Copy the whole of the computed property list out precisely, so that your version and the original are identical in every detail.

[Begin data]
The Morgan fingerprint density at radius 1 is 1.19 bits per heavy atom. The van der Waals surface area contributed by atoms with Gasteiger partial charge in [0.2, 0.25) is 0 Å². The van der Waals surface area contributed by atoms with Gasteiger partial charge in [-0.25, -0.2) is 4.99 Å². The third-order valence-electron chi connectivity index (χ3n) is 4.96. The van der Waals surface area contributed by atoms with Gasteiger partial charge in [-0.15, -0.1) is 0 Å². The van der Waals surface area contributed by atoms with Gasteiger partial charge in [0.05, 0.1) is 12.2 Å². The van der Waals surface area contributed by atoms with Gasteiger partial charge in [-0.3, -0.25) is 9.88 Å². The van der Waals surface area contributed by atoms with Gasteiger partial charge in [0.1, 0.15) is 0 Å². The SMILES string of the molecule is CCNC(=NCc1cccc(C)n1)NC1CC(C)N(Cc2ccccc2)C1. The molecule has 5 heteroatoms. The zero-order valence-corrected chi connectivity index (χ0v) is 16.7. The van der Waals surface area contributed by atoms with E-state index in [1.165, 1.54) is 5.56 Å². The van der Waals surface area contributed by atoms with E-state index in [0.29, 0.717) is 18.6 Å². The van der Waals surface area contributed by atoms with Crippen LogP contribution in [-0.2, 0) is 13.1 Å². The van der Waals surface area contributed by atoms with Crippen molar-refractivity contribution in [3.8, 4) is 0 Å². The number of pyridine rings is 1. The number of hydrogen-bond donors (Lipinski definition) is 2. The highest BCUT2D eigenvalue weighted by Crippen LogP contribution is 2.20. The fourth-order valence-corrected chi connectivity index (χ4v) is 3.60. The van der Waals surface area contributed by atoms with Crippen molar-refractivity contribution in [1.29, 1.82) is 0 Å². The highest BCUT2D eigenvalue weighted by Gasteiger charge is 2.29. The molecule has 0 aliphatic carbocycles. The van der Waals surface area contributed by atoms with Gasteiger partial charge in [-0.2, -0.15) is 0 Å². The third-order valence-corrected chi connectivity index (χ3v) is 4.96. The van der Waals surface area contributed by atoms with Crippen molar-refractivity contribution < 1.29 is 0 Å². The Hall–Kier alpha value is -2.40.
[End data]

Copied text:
The Morgan fingerprint density at radius 1 is 1.19 bits per heavy atom. The van der Waals surface area contributed by atoms with Gasteiger partial charge in [0.2, 0.25) is 0 Å². The van der Waals surface area contributed by atoms with Gasteiger partial charge in [-0.25, -0.2) is 4.99 Å². The third-order valence-electron chi connectivity index (χ3n) is 4.96. The van der Waals surface area contributed by atoms with Gasteiger partial charge in [-0.15, -0.1) is 0 Å². The van der Waals surface area contributed by atoms with Gasteiger partial charge in [0.05, 0.1) is 12.2 Å². The van der Waals surface area contributed by atoms with Gasteiger partial charge in [-0.3, -0.25) is 9.88 Å². The van der Waals surface area contributed by atoms with Gasteiger partial charge in [0.1, 0.15) is 0 Å². The SMILES string of the molecule is CCNC(=NCc1cccc(C)n1)NC1CC(C)N(Cc2ccccc2)C1. The molecule has 5 heteroatoms. The zero-order valence-corrected chi connectivity index (χ0v) is 16.7. The van der Waals surface area contributed by atoms with E-state index in [1.165, 1.54) is 5.56 Å². The van der Waals surface area contributed by atoms with E-state index in [0.29, 0.717) is 18.6 Å². The van der Waals surface area contributed by atoms with Crippen LogP contribution in [-0.2, 0) is 13.1 Å². The van der Waals surface area contributed by atoms with Crippen molar-refractivity contribution in [3.8, 4) is 0 Å². The number of pyridine rings is 1. The number of hydrogen-bond donors (Lipinski definition) is 2. The highest BCUT2D eigenvalue weighted by Crippen LogP contribution is 2.20. The fourth-order valence-corrected chi connectivity index (χ4v) is 3.60. The van der Waals surface area contributed by atoms with Crippen molar-refractivity contribution in [1.29, 1.82) is 0 Å². The highest BCUT2D eigenvalue weighted by Gasteiger charge is 2.29. The molecule has 0 aliphatic carbocycles. The van der Waals surface area contributed by atoms with Gasteiger partial charge in [-0.2, -0.15) is 0 Å². The third-order valence-corrected chi connectivity index (χ3v) is 4.96. The van der Waals surface area contributed by atoms with Crippen molar-refractivity contribution < 1.29 is 0 Å². The Hall–Kier alpha value is -2.40.